The Uncle: 'One of them, at least, is a murderer'

The uncle of Baby P speaks out against the people responsible for his nephew's death
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The Independent Online

The uncle of Baby P yesterday described the family's "devastation" that nobody had been convicted of murdering the 17-month-old child. The uncle, who cannot be named for legal reasons, told how he spent hours with his nephew the week before he died.

"He came walking towards me and my brother, holding his nana's hand with a smile on his face. I could see marks and injuries on his hand and head but it wasn't obvious he was in pain. I asked my brother about the marks but he said the baby's mum kept saying he was accident-prone. I can't believe what they did to him and at least one of then should have been done for murder."

A clearer picture of the horrific circumstances surrounding Baby P's final weeks emerged yesterday. Evidence seen by The Independent on Sunday reveals how the home where the child died was "littered" with dead animals, food for a pet snake that was on the loose; that one of those convicted had been previously investigated by police after allegations were made that he had tortured his own grandmother to make her change her will to benefit him; that vital forensic evidence was destroyed by one or more of the defendants; that Baby P had been attacked by a Rottweiler owned by one of them.

As the row over blame for Baby P's death escalated yesterday, supporters rallied to defend Haringey Council. They were pointed out that the child did not receive 60 visits from social workers, but that records showed he and his mother had 60 contacts with a variety of authorities, including GPs.

There were fresh warnings from family legal experts that vulnerable children like Baby P are more likely to die from abuse than ever before, because of a dramatic rise in the cost of taking them into care. Abused children are being left in dangerous situations because social workers are being deterred from seeking court orders.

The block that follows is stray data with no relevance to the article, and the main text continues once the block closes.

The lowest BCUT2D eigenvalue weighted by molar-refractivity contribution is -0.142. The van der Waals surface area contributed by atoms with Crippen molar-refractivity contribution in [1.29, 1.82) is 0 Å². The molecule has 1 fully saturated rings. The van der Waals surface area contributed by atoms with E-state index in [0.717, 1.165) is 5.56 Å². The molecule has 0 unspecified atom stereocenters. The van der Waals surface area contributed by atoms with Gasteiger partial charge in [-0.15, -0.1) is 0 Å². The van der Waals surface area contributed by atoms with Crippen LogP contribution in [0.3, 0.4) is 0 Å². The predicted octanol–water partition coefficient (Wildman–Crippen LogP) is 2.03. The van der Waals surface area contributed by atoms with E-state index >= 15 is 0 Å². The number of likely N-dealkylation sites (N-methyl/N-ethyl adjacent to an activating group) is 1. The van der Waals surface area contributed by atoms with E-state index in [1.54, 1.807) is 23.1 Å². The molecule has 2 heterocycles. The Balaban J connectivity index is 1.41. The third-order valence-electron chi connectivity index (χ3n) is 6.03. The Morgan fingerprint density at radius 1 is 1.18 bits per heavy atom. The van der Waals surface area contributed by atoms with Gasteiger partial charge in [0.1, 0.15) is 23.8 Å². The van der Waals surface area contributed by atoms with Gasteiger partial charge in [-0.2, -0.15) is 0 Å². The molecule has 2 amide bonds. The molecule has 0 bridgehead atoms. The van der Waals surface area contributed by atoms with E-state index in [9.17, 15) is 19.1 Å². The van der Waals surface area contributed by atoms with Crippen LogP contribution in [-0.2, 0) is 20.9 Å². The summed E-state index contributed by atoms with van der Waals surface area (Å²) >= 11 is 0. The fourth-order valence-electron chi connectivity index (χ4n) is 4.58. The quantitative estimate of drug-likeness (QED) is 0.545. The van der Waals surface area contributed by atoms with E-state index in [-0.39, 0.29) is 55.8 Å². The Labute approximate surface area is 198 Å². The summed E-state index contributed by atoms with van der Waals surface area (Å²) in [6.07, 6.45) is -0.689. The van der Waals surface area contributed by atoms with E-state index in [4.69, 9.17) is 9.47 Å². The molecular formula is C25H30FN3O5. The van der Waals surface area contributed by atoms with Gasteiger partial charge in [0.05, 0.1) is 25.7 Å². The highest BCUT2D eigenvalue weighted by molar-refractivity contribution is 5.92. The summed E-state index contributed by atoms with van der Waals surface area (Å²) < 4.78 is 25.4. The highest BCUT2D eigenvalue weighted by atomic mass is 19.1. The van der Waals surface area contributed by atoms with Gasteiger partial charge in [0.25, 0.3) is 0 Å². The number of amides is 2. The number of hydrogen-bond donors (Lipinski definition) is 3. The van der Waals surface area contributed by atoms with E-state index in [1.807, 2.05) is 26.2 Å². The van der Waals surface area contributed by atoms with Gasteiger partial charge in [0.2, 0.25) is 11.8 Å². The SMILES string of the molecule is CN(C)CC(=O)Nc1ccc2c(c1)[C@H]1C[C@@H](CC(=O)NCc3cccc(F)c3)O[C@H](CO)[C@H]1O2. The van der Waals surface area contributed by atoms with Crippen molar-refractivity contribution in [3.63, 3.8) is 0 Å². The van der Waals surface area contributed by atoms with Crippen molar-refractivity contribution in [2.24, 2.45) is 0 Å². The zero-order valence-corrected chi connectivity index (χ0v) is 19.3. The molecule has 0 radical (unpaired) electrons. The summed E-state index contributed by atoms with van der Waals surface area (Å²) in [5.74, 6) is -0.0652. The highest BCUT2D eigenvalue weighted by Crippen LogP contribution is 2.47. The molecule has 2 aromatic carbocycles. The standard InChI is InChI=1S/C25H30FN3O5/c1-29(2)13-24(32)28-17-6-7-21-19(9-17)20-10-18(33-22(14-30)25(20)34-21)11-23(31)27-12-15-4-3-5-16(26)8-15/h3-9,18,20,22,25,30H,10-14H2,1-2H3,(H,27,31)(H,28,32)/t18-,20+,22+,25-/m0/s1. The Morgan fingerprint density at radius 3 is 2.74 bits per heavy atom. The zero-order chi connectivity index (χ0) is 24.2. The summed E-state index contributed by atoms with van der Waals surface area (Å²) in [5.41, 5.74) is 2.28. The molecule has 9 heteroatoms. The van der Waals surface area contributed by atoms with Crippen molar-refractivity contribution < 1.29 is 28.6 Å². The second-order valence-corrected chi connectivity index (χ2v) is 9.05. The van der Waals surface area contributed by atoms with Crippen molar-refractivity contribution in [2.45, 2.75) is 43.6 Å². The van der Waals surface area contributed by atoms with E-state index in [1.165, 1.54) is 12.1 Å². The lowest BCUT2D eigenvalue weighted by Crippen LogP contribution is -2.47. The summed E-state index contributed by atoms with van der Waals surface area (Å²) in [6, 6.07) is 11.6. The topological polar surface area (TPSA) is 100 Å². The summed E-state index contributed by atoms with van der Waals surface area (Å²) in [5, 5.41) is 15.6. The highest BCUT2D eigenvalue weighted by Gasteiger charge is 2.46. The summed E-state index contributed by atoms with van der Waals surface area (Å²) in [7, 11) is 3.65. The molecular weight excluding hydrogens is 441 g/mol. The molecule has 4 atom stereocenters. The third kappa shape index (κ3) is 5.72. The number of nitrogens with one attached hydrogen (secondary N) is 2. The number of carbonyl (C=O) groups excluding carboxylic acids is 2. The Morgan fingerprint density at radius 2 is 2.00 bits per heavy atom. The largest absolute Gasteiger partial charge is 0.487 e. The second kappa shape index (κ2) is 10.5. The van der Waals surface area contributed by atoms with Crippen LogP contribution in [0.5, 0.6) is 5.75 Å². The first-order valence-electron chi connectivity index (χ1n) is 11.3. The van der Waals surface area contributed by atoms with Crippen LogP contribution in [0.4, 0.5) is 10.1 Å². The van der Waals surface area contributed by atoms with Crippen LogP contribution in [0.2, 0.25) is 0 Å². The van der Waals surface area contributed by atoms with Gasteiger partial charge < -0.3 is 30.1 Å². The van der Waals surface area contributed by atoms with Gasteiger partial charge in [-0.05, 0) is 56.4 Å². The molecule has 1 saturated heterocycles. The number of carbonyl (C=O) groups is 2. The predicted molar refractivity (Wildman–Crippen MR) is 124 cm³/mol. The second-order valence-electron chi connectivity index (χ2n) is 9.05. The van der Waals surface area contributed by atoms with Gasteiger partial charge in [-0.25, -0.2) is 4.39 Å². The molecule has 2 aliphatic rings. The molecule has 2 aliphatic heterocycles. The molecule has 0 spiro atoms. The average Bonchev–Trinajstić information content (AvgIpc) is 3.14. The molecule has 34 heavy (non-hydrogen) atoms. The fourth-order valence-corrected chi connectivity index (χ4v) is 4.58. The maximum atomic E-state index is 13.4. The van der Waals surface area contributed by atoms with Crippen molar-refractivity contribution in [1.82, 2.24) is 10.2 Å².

Social workers and lawyers say there has been a huge decline in the number of child protection cases before the courts since new care proceedings came into force earlier this year. The cost of taking a case to court rose from £150 to £4,000 in May. Social workers need to gather stronger evidence before judges will consider a protective care order. In the Baby P case, lawyers for Haringey Council told social workers that they could not start care proceedings involving the child because their evidence "fell below the threshold" required for court action. Nina Hansen of Freemans Solicitors said: "The situation is much more dangerous now than when Baby P died and there will no doubt be more Baby Ps. There is so much stacked against cases ever getting to court that there will be even more dead babies in the future."

Fees were increased in an effort to make the courts pay for themselves. The move was opposed by senior judges, the Law Society and the NSPCC. Jonathan Wheeler, director of the Association of Child Abuse Lawyers, said: "The situation is much worse now because budget considerations are something local authorities will bear in mind. In the light of Baby P, surely there is a moral case not to make protecting children's lives more difficult."

A Ministry of Justice spokesman said: "Children's services have an obligation in law to protect children. It would be unlawful for them to avoid taking court proceedings for financial reasons. For these reasons we do not accept that the new fees should have any impact."

It has emerged that Jason Owen, one of Baby P's convicted killers, had been investigated in connection with the death of his own grandmother. Detectives were told Owen had tortured his grandmother after she refused to change her will to favour him but no charges were brought against him.



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